US-backed forces push closer to ISIL ‘capital’ Raqqa

US-backed forces push closer to ISIL ‘capital’ Raqqa

US-backed forces push closer to ISIL ‘capital’ Raqqa


A U.S.-backed Kurdish-Arab alliance pushed closer to the Islamic State of Iraq and the Levant’s (ISIL) de facto capital of Raqqa in Syria on Nov. 8, a spokesperson said. 

Syrian Democratic Forces (SDF), which are composed of Kurdish and Arab forces, have been pushing south from areas near the Turkish border towards Raqqa and alliance spokeswoman Jihan Sheikh Ahmed said Nov. 8 they had moved to within 36 kilometers (22 miles) of the city.

“Two more villages have been taken since yesterday,” she told AFP on Nov. 8, adding that SDF forces had so far advanced 14 kilometers (nine miles) closer to Raqqa from Ain Issa, the main staging point for the operation, that was launched don Nov. 6.

“The fighting continues; morale is good and our fighters are determined that this offensive will succeed,” she said.

SDF commanders said ISIL has been fighting back with its favorite tactic of sending suicide bombers in explosives-packed vehicles against advancing forces.

Many of the attacks have been foiled by coalition air strikes or anti-tank fire, they said. SDF forces have been seen digging trenches and piling sandbags in retaken areas to reinforce their positions.

Like in the battle for Mosul, which is ongoing since Oct. 17, the goal of the Raqqa offensive is to surround and isolate the jihadists inside the city, before eventually mounting a street-to-street assault.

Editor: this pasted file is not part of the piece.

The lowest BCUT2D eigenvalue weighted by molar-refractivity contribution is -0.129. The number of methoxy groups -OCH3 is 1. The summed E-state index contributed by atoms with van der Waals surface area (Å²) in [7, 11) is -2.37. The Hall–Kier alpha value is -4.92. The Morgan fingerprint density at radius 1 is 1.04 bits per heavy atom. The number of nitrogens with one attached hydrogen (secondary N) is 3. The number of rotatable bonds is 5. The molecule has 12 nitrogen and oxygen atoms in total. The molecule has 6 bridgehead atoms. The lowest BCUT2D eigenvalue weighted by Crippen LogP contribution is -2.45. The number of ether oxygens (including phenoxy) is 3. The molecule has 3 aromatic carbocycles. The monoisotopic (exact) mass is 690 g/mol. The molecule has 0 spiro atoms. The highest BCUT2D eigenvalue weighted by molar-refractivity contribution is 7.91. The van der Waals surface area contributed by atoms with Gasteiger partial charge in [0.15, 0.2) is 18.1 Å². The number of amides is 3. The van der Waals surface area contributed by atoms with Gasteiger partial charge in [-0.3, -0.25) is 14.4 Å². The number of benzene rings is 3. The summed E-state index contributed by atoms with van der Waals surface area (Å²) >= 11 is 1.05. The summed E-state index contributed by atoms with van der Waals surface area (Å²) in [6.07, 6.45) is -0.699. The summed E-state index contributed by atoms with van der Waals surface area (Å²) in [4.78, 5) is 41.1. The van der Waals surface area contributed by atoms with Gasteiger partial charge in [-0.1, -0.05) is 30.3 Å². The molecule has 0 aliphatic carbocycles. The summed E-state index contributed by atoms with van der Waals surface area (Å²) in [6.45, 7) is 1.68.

Raqqa had a population of some 240,000 before the start of the Syrian civil war in 2011 and more than 80,000 people have since fled there from other parts of the country.

Raqa and Mosul are the last major cities in Syria and Iraq under the jihadists’ control and their capture would deal a knockout blow to the self-styled “caliphate” ISIL declared in mid-2014.

The U.S.-led coalition that launched operations against ISIL two years ago is providing crucial backing to both offensives, with air strikes and special forces advisers on the ground.

Unlike in Iraq, where the coalition has a state-controlled ally in federal forces, in Syria its ground partner is comprised of local militias, including some rebel groups that have battled Syrian President Bashar al-Assad’s regime.

The domination of the SDF by the Kurdish People’s Protection Units (YPG) has also raised deep concerns in Turkey, which considers the YPG a terrorist group linked to the outlawed Kurdistan Workers’ Party (PKK).